Wires used in maternity bras are flexible (either a soft plastic or flexible metal underwire, known as flexiwire), and are designed to sit well behind your breast tissue. The Australian Breastfeeding Association has maintained that a well-fitted, flexiwire bra is less likely to cause problems than a normal underwire bra.

What to look for in a maternity bra

There are many types of maternity bras designed to suit different shapes and stages of pregnancy and beyond. It's a personal choice so we recommend that you try on a few to find your preferred style.

Band - Your maternity bra should have wider elastic under your bust for greater support around the diaphragm. Some will have only 3 hook settings, look for 6 hook settings to allow for more growth as its likely a bra with 6 hooks will get you through all pregnancy stages.

Straps - Wide shoulder straps will be more comfortable minimise strain on your back.

Cups - You should be able to slide your hand flat (not your fist) into the upper section of the cup to assess if there is enough room for growth. The lower cup should fit well for support. Although a maternity bra will have your changing needs incorporated into the design, it is important that the one you choose has enough flexibility to allow for breast fluctuations.

Clips - Open and close the clips to drop down the cup to allow for nursing your baby, some are easier to manage than others. Its ideal to be able to do this with one hand while holding your baby with the other.

A-frame or Side sling – A A-frame design provides a triangle around the breast when the cup is dropped down for feeding which offers more coverage and support so tends to be more suitable for larger bust sizes. A side-sling design cradles your bust from the side of the cup during feeding. There is less coverage and side sling maternity bras can be found in most cup styles. They allow more skin-to-skin contact between mother and baby during feeding.

Wire-free Maternity Bras VS Flexiwire

Many women prefer underwire fashion bras, however they are not recommended during pregnancy or lactation. When breastfeeding, the breasts can fluctuate as milk is produced and retained fluid in late pregnancy can also cause the breast to swell. A rigid underwire may put pressure on the breast when it is fuller which can lead to blocked milk ducts or mastitis and it is for this reason inflexible underwire bras are not recommended. However, there are now nursing bras available that have a flexible plastic support, similar to an underwire, designed to flex and change position with your changing shape and these are less likely to cause problems.

Seamless, wire-free bras are ideal for the first trimester and immediately following birth as they're ultra-soft and comfortable but can offer enough support without the underwire. Flexiwire bras use a flexible plastic support, similar to an underwire, designed to flex and change position with your changing shape. Perfect for women who prefer to wear underwire bras.

Maternity Bra VS Nursing Bra

In Australia there is no difference between a nursing and a maternity bra, however European women will wear a maternity bra during pregnancy, which is the same as a nursing bra but without the clips.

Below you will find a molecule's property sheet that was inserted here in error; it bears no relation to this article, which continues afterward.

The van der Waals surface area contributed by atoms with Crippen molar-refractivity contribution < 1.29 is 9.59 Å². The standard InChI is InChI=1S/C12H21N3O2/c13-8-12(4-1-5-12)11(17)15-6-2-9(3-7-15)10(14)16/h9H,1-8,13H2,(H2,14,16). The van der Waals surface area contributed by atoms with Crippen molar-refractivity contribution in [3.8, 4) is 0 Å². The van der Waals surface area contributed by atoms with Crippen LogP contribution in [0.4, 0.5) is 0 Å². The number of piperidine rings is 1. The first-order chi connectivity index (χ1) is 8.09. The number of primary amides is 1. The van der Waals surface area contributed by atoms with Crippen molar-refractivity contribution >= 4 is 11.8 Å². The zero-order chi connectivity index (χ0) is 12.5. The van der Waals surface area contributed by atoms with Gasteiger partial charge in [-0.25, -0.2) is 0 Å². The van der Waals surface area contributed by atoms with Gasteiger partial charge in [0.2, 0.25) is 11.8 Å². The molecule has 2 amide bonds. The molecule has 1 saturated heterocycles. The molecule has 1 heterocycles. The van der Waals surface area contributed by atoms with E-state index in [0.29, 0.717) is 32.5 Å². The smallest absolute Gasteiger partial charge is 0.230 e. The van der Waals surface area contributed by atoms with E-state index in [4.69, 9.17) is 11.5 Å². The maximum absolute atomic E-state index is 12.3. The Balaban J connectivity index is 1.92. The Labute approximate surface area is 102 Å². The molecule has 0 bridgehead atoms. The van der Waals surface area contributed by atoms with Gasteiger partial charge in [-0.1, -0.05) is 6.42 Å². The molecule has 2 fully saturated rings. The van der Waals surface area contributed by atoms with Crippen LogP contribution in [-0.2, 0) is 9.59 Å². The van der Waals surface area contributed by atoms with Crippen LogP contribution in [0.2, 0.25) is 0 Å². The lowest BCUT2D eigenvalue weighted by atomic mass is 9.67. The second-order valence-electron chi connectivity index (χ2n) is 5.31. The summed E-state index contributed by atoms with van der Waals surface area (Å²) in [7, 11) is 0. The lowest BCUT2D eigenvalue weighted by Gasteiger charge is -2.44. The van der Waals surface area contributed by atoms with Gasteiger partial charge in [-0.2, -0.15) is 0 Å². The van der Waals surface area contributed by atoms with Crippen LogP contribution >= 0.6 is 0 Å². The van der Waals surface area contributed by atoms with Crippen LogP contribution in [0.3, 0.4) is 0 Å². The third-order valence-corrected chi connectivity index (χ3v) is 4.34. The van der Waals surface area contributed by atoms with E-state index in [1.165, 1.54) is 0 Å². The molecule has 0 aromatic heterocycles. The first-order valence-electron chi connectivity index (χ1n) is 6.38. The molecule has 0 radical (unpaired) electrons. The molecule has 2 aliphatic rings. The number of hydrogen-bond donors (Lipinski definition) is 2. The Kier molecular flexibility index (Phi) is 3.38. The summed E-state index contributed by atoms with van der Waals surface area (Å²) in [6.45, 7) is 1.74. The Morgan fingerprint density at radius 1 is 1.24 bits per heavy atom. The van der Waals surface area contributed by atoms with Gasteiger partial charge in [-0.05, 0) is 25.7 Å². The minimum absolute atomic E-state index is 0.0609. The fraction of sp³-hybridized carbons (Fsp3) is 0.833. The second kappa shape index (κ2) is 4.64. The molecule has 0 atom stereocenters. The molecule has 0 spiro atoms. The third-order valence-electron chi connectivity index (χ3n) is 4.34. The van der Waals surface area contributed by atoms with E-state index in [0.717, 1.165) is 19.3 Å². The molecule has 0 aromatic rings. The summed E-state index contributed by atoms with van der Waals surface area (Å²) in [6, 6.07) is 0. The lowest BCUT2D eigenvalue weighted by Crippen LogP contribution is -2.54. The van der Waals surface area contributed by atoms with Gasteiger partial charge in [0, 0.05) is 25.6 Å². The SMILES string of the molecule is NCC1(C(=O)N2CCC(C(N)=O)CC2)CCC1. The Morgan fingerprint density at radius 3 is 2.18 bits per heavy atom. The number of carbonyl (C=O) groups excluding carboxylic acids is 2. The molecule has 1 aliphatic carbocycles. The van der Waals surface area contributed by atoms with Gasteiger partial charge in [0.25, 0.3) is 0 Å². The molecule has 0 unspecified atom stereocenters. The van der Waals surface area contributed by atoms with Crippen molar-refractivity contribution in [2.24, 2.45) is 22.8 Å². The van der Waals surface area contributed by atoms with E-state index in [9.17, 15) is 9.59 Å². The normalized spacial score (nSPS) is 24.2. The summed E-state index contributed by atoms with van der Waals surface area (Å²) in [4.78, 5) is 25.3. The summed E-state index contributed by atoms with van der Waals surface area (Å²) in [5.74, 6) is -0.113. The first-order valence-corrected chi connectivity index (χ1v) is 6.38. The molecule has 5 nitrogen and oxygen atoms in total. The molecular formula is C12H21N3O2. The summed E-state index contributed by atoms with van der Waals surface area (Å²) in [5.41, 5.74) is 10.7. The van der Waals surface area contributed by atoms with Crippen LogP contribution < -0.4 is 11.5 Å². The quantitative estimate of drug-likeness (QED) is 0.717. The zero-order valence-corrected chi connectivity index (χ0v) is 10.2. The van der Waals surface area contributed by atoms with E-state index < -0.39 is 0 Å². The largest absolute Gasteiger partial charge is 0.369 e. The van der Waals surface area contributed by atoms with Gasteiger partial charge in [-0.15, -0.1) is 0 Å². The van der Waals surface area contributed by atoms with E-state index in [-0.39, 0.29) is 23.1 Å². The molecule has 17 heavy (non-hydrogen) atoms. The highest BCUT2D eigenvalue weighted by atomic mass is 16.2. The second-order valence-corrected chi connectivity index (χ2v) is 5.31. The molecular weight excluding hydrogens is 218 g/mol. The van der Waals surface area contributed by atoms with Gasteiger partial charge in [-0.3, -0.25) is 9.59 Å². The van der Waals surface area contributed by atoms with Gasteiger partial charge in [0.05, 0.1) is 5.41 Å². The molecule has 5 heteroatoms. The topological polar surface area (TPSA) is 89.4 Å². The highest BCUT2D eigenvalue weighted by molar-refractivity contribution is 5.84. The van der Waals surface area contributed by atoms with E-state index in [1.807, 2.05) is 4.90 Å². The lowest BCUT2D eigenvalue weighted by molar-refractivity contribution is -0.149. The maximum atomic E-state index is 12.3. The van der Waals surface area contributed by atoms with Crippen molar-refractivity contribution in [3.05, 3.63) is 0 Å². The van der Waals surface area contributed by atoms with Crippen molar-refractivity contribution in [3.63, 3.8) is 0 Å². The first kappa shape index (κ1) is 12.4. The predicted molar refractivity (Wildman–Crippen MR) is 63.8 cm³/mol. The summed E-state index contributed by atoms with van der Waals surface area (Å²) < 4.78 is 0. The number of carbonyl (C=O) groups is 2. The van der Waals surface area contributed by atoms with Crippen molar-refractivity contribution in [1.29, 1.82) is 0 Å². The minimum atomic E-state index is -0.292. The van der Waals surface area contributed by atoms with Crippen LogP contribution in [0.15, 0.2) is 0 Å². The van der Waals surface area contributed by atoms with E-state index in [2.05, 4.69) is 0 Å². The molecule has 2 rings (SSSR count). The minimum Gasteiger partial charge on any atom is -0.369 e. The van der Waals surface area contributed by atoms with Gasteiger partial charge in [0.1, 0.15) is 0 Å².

How many maternity bras do I need?

We recommend you have three maternity bras in rotation. That’s one to wear, one in the wash and one ready to wear. Your breasts may leak milk so they will need to be washed more often.

Can I sleep in a bra?

If you feel more comfortable sleeping in a maternity bra, the Cake Cotton Candy Seamless Bra and the Bravado Nursing Tank are great options – both are supportive, easy to drop down for feeding, and you can easily slip in nursing pads. We do not recommend sleeping in an underwired or flexiwire bra.

Bra Care

Maternity bras should be hand-washed in mild soap, they do not require soaking in bleach or nappy treatment solutions - this will weaken the fabric and may cause skin irritation. Look after your bras and they should last throughout your pregnancy and for several months afterwards.

Our bra fitting tips

  • It's normal for your breasts to increase and your ribcage to expand during pregnancy resulting not only a few cup sizes bigger than normal but also a bigger back size may be needed.
  • At all stages of pregnancy and breastfeeding, ensure you can comfortably run your fingers between your rib cage and your bra band. If the bra band feels too tight, it's better to try a bigger back size.
  • Be aware of breast tissue under your arm. This should be comfortably encased within your bra cup (no wires should press on this delicate area).
  • When trying on maternity bras undo the clips and pull down the cup. This should be easy to do, and your nipple should sit outside of the A-frame or sling.
  • Maternity bras should provide good bust support and not flatten or squash your breast, they should be separated and fit comfortably into each cup.
  • The cups and straps should not slip while breastfeeding.

Brava supports high-quality maternity bra designers who have considered the needs of pregnant and breastfeeding mothers and created beautiful, supportive and functional lingerie. Whether you're looking for a plain, pretty or sexy maternity bra, with the best collection in Australia with cup sizes D – K and back sizes 8 - 22, you will find one that is perfect for you.

Read The Bra Fitter blog article on bra fitting for pregnancy, breastfeeding and beyond and we encourage you to call us on 1300 4 BRAVA or email us for maternity bra fitting advice, it's important!


Brands we stockSHOP BY BRAND